Engine4.4L Twin-Turbo V8
Power523 HP / 553 LB-FT
0-60 Time3.7 Seconds
Top Speed155 MPH
Curb Weight4,758 LBS
Seating2 + 3
The 2020 BMW M850i xDrive Gran Coupe is a mouthful, but it’s a splendid one at that. There are numerous versions and variations of the new 8 Series, and this one is the biggest and nearly the most powerful. Only the big-M M8 Gran Coupe can top this one’s 523 horsepower.
That copious amount of power is thanks to BMW’s 4.4-liter twin-turbo V8, which is responsible for the addicting 553 pound-feet of torque being sent to all four-wheels. The ZF eight-speed automatic transmission handles shifting duties with ease. This powertrain manages to shoot the heavy BMW sedan to 60 mph in only 3.7 seconds and on to a top speed of 155 mph. One step on the right pedal tells us that this car is at home on Germany’s autobahn. Since it’s the M850i, we also get an adaptive sport suspension that’s adjustable via the mode switcher. A bevy of drive characteristics change when you swap through the modes, but the M8 offers even more customization. A wide swath of screens join sumptuous leather and typical BMW design inside.
None of this 8 Series luxury and performance comes cheap, though. The base price of $109,895 expands quickly, even in BMW’s best. Our tester has plenty of extras including the Bowers and Wilkins audio system ($3,400), full leather seats ($2,000), Driving Assistance Package ($1,100), Driving Assistance Professional Package ($1,700) and Glass Controls ($650). That and more led us to the $120,675 asking price on our car’s sticker.
Senior Editor, Green, John Beltz Snyder: My drive home in the Gran Coupe was mostly dreary, but the Driving Assistant Plus tech — which goes so far as to let you take your hands off the wheel at low speeds in certain conditions — made the stop-and-go expressway traffic more tolerable. I had a good audiobook, anyway, and after much fiddling, I found some comfortable seat settings. It wasn’t until the last few miles of my journey home that I got to taste some of the M850i’s sweetness, the biggest treat being the exhaust coming to life under open throttle.
The following morning, I had a clear path in front of me almost the entire drive in. I found the Sport mode to be tuned well, maintaining the sonic ecstasy with quick, well timed shifts. It keeps the engine in a sweet spot of the rev range, playing a concert of smooth growls and snappy puffs from the exhaust. I’m not always one to opt for the more powerful engine, but this 4.4-liter turbo V8 feels like a more immediately convincing fit for this car than the 3.0-liter turbo inline-six in the 840i.
I was glad for the all-wheel drive and winter tires. With temperatures hovering right around the freezing point, there was plenty of melt, and more snow coming down. I still felt like I had plenty of lateral grip, and the car behaved itself when applying (lots of) power through a turn. Its surefootedness went a long way toward creating confidence when the roads were less than ideal, and when I got to the better maintained freeway, there was nothing to trouble me for some high-speed cruising.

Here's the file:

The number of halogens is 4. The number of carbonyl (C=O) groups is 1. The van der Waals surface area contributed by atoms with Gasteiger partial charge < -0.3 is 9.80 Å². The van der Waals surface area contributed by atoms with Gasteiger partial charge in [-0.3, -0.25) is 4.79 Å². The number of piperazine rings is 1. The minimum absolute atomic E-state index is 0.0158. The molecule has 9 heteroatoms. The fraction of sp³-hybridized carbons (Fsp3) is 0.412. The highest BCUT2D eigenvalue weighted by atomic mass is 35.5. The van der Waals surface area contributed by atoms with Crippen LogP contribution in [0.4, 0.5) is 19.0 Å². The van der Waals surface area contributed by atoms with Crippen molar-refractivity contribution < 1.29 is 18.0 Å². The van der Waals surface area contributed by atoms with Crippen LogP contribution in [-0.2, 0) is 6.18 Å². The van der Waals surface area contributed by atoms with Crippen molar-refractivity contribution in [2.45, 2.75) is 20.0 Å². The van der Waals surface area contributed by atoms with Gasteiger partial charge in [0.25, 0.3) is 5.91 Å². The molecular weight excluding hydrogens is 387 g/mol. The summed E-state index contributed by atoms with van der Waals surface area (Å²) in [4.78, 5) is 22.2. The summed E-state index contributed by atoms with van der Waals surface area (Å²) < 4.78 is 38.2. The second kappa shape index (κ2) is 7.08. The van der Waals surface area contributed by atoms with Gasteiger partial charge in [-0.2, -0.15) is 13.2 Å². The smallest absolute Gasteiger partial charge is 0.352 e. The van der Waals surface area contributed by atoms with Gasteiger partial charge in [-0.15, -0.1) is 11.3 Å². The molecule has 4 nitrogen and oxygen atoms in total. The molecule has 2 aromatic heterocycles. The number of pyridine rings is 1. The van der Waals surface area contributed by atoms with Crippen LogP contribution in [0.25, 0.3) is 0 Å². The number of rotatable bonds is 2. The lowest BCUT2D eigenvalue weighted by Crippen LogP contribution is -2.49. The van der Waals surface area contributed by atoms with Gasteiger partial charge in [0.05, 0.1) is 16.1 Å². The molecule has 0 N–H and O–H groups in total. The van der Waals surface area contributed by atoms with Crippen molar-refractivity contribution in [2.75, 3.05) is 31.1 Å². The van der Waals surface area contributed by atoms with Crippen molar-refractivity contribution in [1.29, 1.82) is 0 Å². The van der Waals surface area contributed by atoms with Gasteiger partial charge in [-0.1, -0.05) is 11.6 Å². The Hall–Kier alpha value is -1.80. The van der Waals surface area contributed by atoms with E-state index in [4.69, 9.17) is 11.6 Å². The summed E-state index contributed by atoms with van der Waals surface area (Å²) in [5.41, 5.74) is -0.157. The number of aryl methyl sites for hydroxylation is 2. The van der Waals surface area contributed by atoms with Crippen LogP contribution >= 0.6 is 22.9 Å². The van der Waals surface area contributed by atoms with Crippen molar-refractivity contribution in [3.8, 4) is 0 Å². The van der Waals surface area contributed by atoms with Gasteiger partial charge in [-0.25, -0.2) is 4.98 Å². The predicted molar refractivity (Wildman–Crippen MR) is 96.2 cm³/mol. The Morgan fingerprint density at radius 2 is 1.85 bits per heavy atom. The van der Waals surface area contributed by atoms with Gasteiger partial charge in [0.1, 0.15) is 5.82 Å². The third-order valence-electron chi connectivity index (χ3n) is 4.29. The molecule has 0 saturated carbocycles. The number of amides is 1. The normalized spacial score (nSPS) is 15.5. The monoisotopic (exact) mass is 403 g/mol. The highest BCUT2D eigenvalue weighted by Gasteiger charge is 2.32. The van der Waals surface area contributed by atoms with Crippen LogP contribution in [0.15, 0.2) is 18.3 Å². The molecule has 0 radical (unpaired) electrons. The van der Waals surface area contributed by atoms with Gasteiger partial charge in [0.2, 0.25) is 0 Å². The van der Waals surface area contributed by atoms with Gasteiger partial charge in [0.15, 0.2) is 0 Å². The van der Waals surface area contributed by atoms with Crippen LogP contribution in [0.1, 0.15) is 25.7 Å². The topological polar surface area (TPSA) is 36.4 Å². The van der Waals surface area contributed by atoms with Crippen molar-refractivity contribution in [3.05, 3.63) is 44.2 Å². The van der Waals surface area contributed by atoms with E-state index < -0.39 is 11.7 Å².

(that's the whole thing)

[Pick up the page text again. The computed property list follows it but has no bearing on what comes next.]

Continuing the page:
Associated Editor Byron Hurd: I didn't get a ton of time with the M850i, but what little I got, I thoroughly enjoyed. This car has a lot of character (especially for a BMW; they're often kind of sterile), and a lot of that is owed to that fantastic V8.
That said, I actually enjoyed driving the 840i we had a few weeks ago just a bit better. It's lighter and nimbler, and feels more like a sports coupe than the large tourer that it really is. As fun as the M850i is, especially when you get the burbles and crackles from the exhaust during deceleration, it doesn't drive nearly as small as the 840i.
It's funny; when I was in the 840i, I was certain it needed the M850i's V8. Now? Not so convinced. Great noises, though.
Road Test Editor Zac Palmer: This car is pin-you-to-your-seat quick. Driving on roads with speed limits below 70 mph is just a shame, because this huge sedan gets hustling so quickly that the fun is over in the blink of an eye. In black paint and four-door Gran Coupe form, it’s a sleeper, too.
Despite being able to roast most muscle cars and plenty of sports cars from a traffic light with that uber-smooth V8, the M850i Gran Coupe is still a comfortable grand tourer at heart. Its ride is positively sublime over rough pavement, and like John said, its semi-autonomous features are wonderful highway companions. Even when I turn everything up to “Sport Plus” in BMW’s mode selector, this M850i never goes full M. It’s not as stiff or agile as an LC 500, and the brakes are a bit too mushy in spirited driving. There’s no hiding the car’s largeness on the road, and try as it might, the 4,758-pound curb weight is too much to make up for in tight corners, as the lack of sharpness and body control shines through. It’ll require a step up to the M8 or M8 Competition to see what this chassis is capable of with everything turned up to 11.
In addition to the addictive straight line speed, I absolutely adore the interior. Ours had bright orange leather and the Glass Controls option box checked. The design is relatively standard for new BMWs, but it’s a great look. All the materials have a high quality and expensive feel to them, and the infotainment system flies through settings and menus without a hitch. I didn’t even have any Apple CarPlay connection issues like other BMWs have plagued us with. If the new 7 Series grille repulses you, and you want a large, quick BMW sedan, this is the one to get.
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